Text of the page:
Onego Bio Scoops $11.1 Million For Commercialisation Of Chickenless Fungi-Based Egg Whites
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Finnish VTT Technical Research Centre offshoot Onego Bio has closed a €10 million seed funding round. Agronomics Limited and Maki VC participated in the round, which was opened to secure funding for commercial scale-up. The startup’s ‘bioalbumen’ product is an animal-free egg white, manufactured using precision fermentation.
Onego Bio predicts a future surge in demand for animal-free egg white protein. The company cites growing environmental awareness and personal health concerns as a driving motivation for consumers to source plant-based alternatives. The new bioalbumen is fungi-based, using the Trichoderma reesei strain for protein development.
Taking animals out of the equation
Onego Bio cites global egg production as reaching 138 million tonnes per year by 2030. In a bid to reduce reliance on outmoded factory farming, the startup has developed a sustainable, food-safe and cost-comparable alternative to conventional egg whites. With a product close to being fully realised, the company is ready to scale and seek approvals.
“We want to thank VTT and our investors for supporting a technology that is part of a bigger wave of changing people’s perspective on alternative ways of producing food,” Maija Itkonen, CEO of Onego Bio said in a statement. “The time is right to spin out this technology and start manufacturing our product, as consumers are more open to try products that are not animal-derived.”
The fungi-based egg white alternative performs just like conventional options, but with less of an environmental footprint. Precision fermentation requires significantly less land, energy, and resources than that alternative of farming animals. Bioreactors replace chickens and generate egg white protein in a process similar to brewing beer.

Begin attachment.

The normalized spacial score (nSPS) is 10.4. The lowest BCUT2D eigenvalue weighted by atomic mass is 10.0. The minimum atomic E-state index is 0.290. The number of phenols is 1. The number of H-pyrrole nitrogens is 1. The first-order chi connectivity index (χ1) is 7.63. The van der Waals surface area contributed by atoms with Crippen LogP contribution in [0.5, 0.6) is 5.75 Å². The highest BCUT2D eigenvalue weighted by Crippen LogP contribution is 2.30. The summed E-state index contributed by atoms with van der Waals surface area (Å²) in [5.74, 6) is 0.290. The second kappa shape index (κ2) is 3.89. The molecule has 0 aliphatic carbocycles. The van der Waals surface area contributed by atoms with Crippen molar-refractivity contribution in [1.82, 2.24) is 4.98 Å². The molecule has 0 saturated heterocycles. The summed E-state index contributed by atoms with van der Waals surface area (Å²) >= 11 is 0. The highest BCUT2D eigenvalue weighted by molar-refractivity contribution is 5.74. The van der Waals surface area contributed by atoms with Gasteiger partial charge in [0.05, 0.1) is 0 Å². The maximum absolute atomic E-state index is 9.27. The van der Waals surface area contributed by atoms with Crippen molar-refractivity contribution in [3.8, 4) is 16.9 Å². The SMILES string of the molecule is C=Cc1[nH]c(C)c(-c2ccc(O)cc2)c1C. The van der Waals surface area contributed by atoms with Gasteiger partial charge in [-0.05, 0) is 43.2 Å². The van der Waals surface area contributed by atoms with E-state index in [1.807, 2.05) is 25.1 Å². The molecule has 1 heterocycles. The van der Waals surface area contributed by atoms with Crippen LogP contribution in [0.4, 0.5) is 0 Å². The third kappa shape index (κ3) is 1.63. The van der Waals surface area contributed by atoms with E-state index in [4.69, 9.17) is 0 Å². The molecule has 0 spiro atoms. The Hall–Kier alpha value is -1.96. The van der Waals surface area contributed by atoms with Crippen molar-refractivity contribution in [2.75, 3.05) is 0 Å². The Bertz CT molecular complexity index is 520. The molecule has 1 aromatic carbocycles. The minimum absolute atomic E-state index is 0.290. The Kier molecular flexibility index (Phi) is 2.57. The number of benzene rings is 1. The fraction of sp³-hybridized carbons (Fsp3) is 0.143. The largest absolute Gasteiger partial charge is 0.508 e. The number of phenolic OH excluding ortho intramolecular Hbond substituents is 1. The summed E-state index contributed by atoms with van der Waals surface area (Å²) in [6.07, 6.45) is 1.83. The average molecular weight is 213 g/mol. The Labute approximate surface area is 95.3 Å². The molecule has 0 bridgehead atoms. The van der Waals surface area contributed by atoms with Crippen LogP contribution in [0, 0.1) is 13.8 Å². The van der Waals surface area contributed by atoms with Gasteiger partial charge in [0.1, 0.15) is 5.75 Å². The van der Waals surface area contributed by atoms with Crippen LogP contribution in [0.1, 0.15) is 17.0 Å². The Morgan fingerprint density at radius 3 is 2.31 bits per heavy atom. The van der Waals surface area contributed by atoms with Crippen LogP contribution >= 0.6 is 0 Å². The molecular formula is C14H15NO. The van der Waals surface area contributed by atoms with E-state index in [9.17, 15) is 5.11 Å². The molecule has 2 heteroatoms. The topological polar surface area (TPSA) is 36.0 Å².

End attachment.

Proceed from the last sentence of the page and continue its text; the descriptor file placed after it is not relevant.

“We are highly impressed with the Onego team’s capabilities, background, and their vision for the company, Jim Mellon, executive director of Agronomics said in a statement. “With their technology, they have the potential to produce bioalbumen at an industrial scale and at a price point that is competitive with conventional egg production which has major implications for the environment and animal welfare. Egg white production has a huge total addressable market and there is a necessity to utilize precision fermentation tools to meet the demand in a sustainable manner. We look forward to seeing what they can accomplish.”
The VTT effect
VTT is globally regarded as an expert within the CellAg sector. It founded an incubator called the VTT LaunchPad, designed to bring researchers and technology together, to disrupt existing food systems. The incubator allows teams to turn their findings into viable products and eventually, fundable companies.
Finland at the forefront
Last November, scientists at Finland’s VTT revealed they had successfully grown sustainable coffee. The team produced coffee cells in a bioreactor, with the finished product smelling and tasting identical to the real thing, according to the team. The innovation removes the need to grow, harvest, and roast conventional beans. At the time of the news breaking, the team predicted being ready to scale and sell its coffee within four years.
Most recently, Finnish food tech Solar Foods bagged €10 million to build a new production facility for its ultra sustainable protein development. Generating a food source from”thin air”, the company is seeking to become fully operational in 2023. It will create its proprietary protein, dubbed Solein, on a commercial scale.
Lead photo by Katerina Holmes from Pexels.